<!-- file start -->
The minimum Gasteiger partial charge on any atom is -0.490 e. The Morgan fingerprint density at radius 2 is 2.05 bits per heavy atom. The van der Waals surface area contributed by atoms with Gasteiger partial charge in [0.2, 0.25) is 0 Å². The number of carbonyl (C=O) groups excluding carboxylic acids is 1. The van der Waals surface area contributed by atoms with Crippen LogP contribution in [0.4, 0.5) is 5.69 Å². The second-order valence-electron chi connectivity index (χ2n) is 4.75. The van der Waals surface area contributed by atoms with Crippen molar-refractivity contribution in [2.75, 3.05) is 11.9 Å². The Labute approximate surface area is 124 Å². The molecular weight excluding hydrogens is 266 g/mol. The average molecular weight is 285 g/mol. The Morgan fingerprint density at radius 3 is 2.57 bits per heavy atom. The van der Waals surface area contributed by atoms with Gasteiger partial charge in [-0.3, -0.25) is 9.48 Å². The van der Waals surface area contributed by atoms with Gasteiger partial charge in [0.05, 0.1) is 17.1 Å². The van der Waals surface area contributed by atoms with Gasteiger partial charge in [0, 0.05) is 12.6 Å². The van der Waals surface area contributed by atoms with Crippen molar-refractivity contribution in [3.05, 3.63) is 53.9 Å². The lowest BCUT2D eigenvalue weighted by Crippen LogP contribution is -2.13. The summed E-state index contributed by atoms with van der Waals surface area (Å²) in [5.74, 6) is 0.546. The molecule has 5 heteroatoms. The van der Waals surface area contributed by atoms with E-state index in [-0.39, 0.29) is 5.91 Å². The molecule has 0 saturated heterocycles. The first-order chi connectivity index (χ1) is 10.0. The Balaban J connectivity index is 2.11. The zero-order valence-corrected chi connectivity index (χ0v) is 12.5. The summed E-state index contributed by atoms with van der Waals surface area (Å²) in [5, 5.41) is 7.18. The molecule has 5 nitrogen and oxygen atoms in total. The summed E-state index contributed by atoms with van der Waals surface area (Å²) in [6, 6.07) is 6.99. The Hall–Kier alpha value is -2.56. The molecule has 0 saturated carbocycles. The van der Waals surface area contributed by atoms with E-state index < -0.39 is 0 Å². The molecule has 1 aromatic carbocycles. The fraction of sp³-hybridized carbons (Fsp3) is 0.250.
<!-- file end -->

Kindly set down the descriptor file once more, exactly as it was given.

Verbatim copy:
The minimum Gasteiger partial charge on any atom is -0.490 e. The Morgan fingerprint density at radius 2 is 2.05 bits per heavy atom. The van der Waals surface area contributed by atoms with Gasteiger partial charge in [0.2, 0.25) is 0 Å². The number of carbonyl (C=O) groups excluding carboxylic acids is 1. The van der Waals surface area contributed by atoms with Crippen LogP contribution in [0.4, 0.5) is 5.69 Å². The second-order valence-electron chi connectivity index (χ2n) is 4.75. The van der Waals surface area contributed by atoms with Crippen molar-refractivity contribution in [2.75, 3.05) is 11.9 Å². The Labute approximate surface area is 124 Å². The molecular weight excluding hydrogens is 266 g/mol. The average molecular weight is 285 g/mol. The Morgan fingerprint density at radius 3 is 2.57 bits per heavy atom. The van der Waals surface area contributed by atoms with Gasteiger partial charge in [-0.3, -0.25) is 9.48 Å². The van der Waals surface area contributed by atoms with Gasteiger partial charge in [0.05, 0.1) is 17.1 Å². The van der Waals surface area contributed by atoms with Gasteiger partial charge in [0, 0.05) is 12.6 Å². The van der Waals surface area contributed by atoms with Crippen molar-refractivity contribution in [3.05, 3.63) is 53.9 Å². The lowest BCUT2D eigenvalue weighted by Crippen LogP contribution is -2.13. The summed E-state index contributed by atoms with van der Waals surface area (Å²) in [5.74, 6) is 0.546. The molecule has 5 heteroatoms. The van der Waals surface area contributed by atoms with E-state index in [-0.39, 0.29) is 5.91 Å². The molecule has 0 saturated heterocycles. The first-order chi connectivity index (χ1) is 10.0. The Balaban J connectivity index is 2.11. The zero-order valence-corrected chi connectivity index (χ0v) is 12.5. The summed E-state index contributed by atoms with van der Waals surface area (Å²) in [5, 5.41) is 7.18. The molecule has 5 nitrogen and oxygen atoms in total. The summed E-state index contributed by atoms with van der Waals surface area (Å²) in [6, 6.07) is 6.99. The Hall–Kier alpha value is -2.56. The molecule has 0 saturated carbocycles. The van der Waals surface area contributed by atoms with E-state index < -0.39 is 0 Å². The molecule has 1 aromatic carbocycles. The fraction of sp³-hybridized carbons (Fsp3) is 0.250.